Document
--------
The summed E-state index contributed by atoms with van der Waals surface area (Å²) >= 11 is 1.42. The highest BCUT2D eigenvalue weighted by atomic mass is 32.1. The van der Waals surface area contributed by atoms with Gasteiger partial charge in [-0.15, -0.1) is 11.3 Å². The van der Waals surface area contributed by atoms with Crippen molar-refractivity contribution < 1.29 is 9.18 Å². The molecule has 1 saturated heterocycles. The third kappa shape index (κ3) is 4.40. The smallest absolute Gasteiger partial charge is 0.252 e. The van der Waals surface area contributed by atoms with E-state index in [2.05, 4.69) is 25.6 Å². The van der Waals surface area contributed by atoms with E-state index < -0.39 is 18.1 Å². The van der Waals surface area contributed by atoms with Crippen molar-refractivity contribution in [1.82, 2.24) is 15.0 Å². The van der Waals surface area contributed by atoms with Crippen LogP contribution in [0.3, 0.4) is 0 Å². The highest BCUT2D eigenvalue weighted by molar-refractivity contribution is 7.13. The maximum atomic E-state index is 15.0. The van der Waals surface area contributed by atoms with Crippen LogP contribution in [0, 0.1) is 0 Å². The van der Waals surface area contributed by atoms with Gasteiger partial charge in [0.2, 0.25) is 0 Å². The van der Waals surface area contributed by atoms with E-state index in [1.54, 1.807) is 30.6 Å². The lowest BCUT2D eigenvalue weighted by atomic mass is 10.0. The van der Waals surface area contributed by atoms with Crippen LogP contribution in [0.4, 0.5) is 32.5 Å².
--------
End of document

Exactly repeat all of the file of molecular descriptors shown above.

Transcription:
The summed E-state index contributed by atoms with van der Waals surface area (Å²) >= 11 is 1.42. The highest BCUT2D eigenvalue weighted by atomic mass is 32.1. The van der Waals surface area contributed by atoms with Gasteiger partial charge in [-0.15, -0.1) is 11.3 Å². The van der Waals surface area contributed by atoms with Crippen molar-refractivity contribution < 1.29 is 9.18 Å². The molecule has 1 saturated heterocycles. The third kappa shape index (κ3) is 4.40. The smallest absolute Gasteiger partial charge is 0.252 e. The van der Waals surface area contributed by atoms with E-state index in [2.05, 4.69) is 25.6 Å². The van der Waals surface area contributed by atoms with E-state index < -0.39 is 18.1 Å². The van der Waals surface area contributed by atoms with Crippen molar-refractivity contribution in [1.82, 2.24) is 15.0 Å². The van der Waals surface area contributed by atoms with Crippen LogP contribution in [0.3, 0.4) is 0 Å². The highest BCUT2D eigenvalue weighted by molar-refractivity contribution is 7.13. The maximum atomic E-state index is 15.0. The van der Waals surface area contributed by atoms with Crippen LogP contribution in [0, 0.1) is 0 Å². The van der Waals surface area contributed by atoms with Gasteiger partial charge in [0.2, 0.25) is 0 Å². The van der Waals surface area contributed by atoms with E-state index in [1.54, 1.807) is 30.6 Å². The lowest BCUT2D eigenvalue weighted by atomic mass is 10.0. The van der Waals surface area contributed by atoms with Crippen LogP contribution in [0.4, 0.5) is 32.5 Å².